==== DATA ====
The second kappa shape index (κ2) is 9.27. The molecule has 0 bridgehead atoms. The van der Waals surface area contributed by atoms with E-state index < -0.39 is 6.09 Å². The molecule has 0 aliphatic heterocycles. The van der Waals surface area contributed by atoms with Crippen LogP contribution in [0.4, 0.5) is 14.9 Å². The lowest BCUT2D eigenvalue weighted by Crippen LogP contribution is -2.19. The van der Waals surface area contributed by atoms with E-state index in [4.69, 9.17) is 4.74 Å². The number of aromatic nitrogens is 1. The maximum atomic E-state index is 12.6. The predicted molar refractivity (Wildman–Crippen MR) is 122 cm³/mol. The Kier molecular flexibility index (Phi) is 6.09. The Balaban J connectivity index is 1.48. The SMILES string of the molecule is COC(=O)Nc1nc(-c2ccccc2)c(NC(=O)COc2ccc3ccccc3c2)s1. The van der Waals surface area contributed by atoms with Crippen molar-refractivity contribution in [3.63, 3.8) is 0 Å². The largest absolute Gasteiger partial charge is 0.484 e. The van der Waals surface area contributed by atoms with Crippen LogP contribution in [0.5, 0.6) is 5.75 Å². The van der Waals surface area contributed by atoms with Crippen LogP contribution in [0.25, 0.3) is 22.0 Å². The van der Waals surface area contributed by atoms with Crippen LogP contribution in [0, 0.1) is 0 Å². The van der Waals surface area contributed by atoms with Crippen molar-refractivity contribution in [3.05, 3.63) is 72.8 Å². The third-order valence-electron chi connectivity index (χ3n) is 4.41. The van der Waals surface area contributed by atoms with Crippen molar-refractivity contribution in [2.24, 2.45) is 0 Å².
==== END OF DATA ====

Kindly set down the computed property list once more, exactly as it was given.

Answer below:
The second kappa shape index (κ2) is 9.27. The molecule has 0 bridgehead atoms. The van der Waals surface area contributed by atoms with E-state index < -0.39 is 6.09 Å². The molecule has 0 aliphatic heterocycles. The van der Waals surface area contributed by atoms with Crippen LogP contribution in [0.4, 0.5) is 14.9 Å². The lowest BCUT2D eigenvalue weighted by Crippen LogP contribution is -2.19. The van der Waals surface area contributed by atoms with E-state index in [4.69, 9.17) is 4.74 Å². The number of aromatic nitrogens is 1. The maximum atomic E-state index is 12.6. The predicted molar refractivity (Wildman–Crippen MR) is 122 cm³/mol. The Kier molecular flexibility index (Phi) is 6.09. The Balaban J connectivity index is 1.48. The SMILES string of the molecule is COC(=O)Nc1nc(-c2ccccc2)c(NC(=O)COc2ccc3ccccc3c2)s1. The van der Waals surface area contributed by atoms with Crippen molar-refractivity contribution in [3.63, 3.8) is 0 Å². The largest absolute Gasteiger partial charge is 0.484 e. The van der Waals surface area contributed by atoms with Crippen LogP contribution in [0.5, 0.6) is 5.75 Å². The van der Waals surface area contributed by atoms with Crippen LogP contribution in [0.25, 0.3) is 22.0 Å². The van der Waals surface area contributed by atoms with Crippen LogP contribution in [0, 0.1) is 0 Å². The van der Waals surface area contributed by atoms with Crippen molar-refractivity contribution in [3.05, 3.63) is 72.8 Å². The third-order valence-electron chi connectivity index (χ3n) is 4.41. The van der Waals surface area contributed by atoms with Crippen molar-refractivity contribution in [2.24, 2.45) is 0 Å².